OPINION: There are some stunning fixed rate loans on offer at the moment. Some rates are as low as 4.88 per cent fixed for one year - and that is the published rate, before you roll your sleeves up and start to negotiate. Rates like this are very tempting and so little wonder that Reserve Bank figures show that large numbers of people are switching from floating rates to fixed rates.
However, people need to beware being caught by a great advertising headline: there is more to managing your mortgage than simply grabbing a good short-term special rate. That 4.88 per cent is cheap, but remember that it is only for 12 months.
A quick glance at the shift from variable rates to fixed rates might lead you to think that most mortgage holders are concerned with a likely increase in mortgage interest rates and that they are, therefore, taking cover in the form of moving to fixed rates.
However, my guess is that a lot of people are not really trying to shield themselves from higher rates in the future but are actually trying to pick up a better rate for the short term. Many people who are going fixed are moving to short-term fixed rates - that is, the rate is only fixed for one or two years. This could spell trouble when the fixed rate expires.
It seems to me that many people are being suckered in by bank marketing. The headline may have a very low number in it: that 4.88 per cent looks great. However, this rate is for only 12 months and so you should ask yourself: what happens then?
Taking a one or two-year fixed rate at the moment may well mean that your fixed rate term expires at a time when rates have risen. That means you will have enjoyed that very low rate for 12 months, but you may pay a heavy price when it expires.
I have long thought that taking a one or two-year fixed rate is to fall between the devil and the deep blue sea. It gives neither the flexibility of a variable rate nor the security and certainty of a longer fixed rate - it is the worst of both worlds.
Interest rates have been low for a long time but you should not think that this will always be so: eventually interest rates will revert to the mean. Most economists and various other pundits think that rates will start to rise early next year. That is no guarantee, of course, but a rise in interest rates does seem fairly likely.
Selecting the right term for which to fix is only partly about looking at the interest rate that you will pay and trying to profit from it. The other part is looking at your own situation and how difficult you would find it to cope with a higher mortgage interest rate.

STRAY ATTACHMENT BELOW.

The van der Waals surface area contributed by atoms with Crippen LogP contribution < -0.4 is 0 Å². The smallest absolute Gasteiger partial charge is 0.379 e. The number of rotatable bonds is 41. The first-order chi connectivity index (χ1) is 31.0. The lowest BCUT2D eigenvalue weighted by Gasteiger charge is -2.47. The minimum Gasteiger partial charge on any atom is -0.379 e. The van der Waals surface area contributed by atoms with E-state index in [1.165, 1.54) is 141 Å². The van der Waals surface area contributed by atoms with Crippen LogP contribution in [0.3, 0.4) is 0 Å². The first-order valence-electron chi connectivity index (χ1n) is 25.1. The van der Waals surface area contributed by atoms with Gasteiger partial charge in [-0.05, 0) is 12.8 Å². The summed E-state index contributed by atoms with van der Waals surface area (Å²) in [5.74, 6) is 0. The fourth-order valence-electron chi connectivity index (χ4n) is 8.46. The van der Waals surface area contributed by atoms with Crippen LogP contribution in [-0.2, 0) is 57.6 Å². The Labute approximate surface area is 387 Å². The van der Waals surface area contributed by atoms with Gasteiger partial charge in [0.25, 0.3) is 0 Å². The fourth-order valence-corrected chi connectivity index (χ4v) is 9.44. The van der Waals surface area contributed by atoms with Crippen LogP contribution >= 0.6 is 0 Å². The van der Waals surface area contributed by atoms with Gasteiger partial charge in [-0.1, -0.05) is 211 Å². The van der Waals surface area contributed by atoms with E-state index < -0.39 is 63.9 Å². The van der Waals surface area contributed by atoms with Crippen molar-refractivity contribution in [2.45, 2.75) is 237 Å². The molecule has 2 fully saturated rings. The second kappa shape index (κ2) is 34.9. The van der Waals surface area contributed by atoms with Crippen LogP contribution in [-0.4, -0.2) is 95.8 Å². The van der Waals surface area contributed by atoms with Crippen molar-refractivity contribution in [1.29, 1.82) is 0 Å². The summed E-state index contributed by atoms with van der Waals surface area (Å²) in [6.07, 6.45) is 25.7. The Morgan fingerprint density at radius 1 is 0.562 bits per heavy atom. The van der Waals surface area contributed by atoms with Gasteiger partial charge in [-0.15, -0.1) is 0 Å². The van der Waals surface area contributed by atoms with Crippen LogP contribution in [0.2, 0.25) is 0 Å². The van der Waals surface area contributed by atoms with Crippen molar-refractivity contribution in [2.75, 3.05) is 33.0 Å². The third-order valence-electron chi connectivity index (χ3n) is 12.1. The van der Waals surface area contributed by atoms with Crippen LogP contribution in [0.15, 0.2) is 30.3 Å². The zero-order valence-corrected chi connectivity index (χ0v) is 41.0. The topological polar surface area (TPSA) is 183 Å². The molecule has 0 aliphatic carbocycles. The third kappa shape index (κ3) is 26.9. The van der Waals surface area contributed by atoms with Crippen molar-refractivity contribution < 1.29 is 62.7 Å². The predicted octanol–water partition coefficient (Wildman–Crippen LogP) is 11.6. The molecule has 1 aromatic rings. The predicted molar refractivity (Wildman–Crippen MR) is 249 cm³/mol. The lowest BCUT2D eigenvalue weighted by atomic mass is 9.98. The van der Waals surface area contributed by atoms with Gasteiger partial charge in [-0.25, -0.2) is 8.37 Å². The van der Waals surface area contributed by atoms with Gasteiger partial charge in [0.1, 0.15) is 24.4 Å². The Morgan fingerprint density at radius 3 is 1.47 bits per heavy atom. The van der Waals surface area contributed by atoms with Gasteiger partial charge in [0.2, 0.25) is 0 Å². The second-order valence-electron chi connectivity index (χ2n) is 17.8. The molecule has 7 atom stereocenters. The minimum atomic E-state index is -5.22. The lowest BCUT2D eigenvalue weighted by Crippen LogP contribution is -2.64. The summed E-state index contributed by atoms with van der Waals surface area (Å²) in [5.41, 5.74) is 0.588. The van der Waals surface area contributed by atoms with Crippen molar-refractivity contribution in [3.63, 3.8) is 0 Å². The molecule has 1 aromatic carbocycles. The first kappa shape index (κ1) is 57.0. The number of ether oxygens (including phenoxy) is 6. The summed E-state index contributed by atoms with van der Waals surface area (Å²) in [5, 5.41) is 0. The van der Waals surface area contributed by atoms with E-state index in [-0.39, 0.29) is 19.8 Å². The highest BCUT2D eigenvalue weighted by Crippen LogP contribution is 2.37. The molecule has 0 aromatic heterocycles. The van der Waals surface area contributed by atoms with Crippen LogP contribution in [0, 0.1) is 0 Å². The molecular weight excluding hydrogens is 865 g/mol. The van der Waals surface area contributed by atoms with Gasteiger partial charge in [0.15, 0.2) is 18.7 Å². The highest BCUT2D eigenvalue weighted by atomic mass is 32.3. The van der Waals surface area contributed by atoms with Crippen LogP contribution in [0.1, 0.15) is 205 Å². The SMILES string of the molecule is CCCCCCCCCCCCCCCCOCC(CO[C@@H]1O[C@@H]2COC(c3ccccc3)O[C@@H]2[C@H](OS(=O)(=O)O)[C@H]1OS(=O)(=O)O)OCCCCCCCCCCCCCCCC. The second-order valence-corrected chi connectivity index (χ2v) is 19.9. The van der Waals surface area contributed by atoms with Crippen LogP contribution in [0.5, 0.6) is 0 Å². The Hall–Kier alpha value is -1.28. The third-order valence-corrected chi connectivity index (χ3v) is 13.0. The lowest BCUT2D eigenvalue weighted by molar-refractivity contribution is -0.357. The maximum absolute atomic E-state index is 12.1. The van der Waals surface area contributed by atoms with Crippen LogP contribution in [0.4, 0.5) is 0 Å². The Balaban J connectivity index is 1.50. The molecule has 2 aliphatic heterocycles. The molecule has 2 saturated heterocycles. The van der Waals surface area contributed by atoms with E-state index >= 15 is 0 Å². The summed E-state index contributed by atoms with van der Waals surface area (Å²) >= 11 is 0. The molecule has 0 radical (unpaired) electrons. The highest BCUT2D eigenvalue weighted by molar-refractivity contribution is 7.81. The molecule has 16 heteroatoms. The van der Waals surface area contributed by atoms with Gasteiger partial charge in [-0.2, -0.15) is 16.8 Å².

In this respect, fixing your mortgage is like taking out insurance - you do not really try to profit from insurance, you are simply paying the premium to cover risk that you cannot afford to take.
I do think that people should be moving to fixed rates but they should be doing it more to cover risk rather than to profit. With this in mind, they should ignore the fancy headline and move to three or four-year fixed terms rather than one or two years.
Yes, that will mean you will pay more, in the short term at least, but this extra cost should be considered in exactly the same way as insurance premiums: the price that you pay to pass on risk.
First have a good look at your financial situation. If you think that you could manage a substantial hike in interest rates then maybe you could have a go at picking the best rates and try to profit from the headlined specials that are on offer.
If a hike in rates would create difficulties for you then you need to fix for several years.
You should not fix all of a mortgage in one lump at the moment. Instead fix different tranches so you have several expiry dates at any one time.
For most people fixing is a good idea but remember, a lower rate is only one part of the equation - managing risk is the other part.
Martin Hawes is an authorised financial adviser and a disclosure statement is available on request and free of charge, or can be found at www.martinhawes.com.
This article is of a general nature and is not personalised financial advice.
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